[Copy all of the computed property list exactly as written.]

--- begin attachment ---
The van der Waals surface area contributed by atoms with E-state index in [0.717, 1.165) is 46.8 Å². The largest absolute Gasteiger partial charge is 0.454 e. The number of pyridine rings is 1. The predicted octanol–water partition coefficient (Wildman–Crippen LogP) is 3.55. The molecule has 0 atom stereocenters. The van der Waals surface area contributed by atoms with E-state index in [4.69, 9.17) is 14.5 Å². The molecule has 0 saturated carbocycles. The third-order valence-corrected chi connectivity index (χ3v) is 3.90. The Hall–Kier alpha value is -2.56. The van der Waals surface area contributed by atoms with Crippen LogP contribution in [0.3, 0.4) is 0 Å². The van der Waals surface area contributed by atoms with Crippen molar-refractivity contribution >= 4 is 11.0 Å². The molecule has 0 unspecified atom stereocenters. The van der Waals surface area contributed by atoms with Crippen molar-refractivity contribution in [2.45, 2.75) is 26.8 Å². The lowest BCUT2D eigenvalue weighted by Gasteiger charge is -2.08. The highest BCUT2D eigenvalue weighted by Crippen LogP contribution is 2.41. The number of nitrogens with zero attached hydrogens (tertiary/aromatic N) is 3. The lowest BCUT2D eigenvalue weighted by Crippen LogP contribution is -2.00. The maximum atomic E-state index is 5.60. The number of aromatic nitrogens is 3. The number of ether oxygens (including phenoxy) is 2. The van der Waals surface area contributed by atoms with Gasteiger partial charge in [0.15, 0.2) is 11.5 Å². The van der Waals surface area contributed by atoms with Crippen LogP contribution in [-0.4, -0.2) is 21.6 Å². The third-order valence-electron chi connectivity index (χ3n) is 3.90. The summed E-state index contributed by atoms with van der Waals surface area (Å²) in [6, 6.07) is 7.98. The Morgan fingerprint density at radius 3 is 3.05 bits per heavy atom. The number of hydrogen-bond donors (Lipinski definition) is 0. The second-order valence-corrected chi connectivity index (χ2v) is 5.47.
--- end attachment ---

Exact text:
The van der Waals surface area contributed by atoms with E-state index in [0.717, 1.165) is 46.8 Å². The largest absolute Gasteiger partial charge is 0.454 e. The number of pyridine rings is 1. The predicted octanol–water partition coefficient (Wildman–Crippen LogP) is 3.55. The molecule has 0 atom stereocenters. The van der Waals surface area contributed by atoms with E-state index in [4.69, 9.17) is 14.5 Å². The molecule has 0 saturated carbocycles. The third-order valence-corrected chi connectivity index (χ3v) is 3.90. The Hall–Kier alpha value is -2.56. The van der Waals surface area contributed by atoms with Crippen LogP contribution in [0.3, 0.4) is 0 Å². The van der Waals surface area contributed by atoms with Crippen molar-refractivity contribution >= 4 is 11.0 Å². The molecule has 0 unspecified atom stereocenters. The van der Waals surface area contributed by atoms with Crippen molar-refractivity contribution in [2.45, 2.75) is 26.8 Å². The lowest BCUT2D eigenvalue weighted by Gasteiger charge is -2.08. The highest BCUT2D eigenvalue weighted by Crippen LogP contribution is 2.41. The number of nitrogens with zero attached hydrogens (tertiary/aromatic N) is 3. The lowest BCUT2D eigenvalue weighted by Crippen LogP contribution is -2.00. The maximum atomic E-state index is 5.60. The number of aromatic nitrogens is 3. The number of ether oxygens (including phenoxy) is 2. The van der Waals surface area contributed by atoms with Gasteiger partial charge in [0.15, 0.2) is 11.5 Å². The van der Waals surface area contributed by atoms with Crippen LogP contribution in [-0.4, -0.2) is 21.6 Å². The third-order valence-electron chi connectivity index (χ3n) is 3.90. The summed E-state index contributed by atoms with van der Waals surface area (Å²) in [6, 6.07) is 7.98. The Morgan fingerprint density at radius 3 is 3.05 bits per heavy atom. The number of hydrogen-bond donors (Lipinski definition) is 0. The second-order valence-corrected chi connectivity index (χ2v) is 5.47.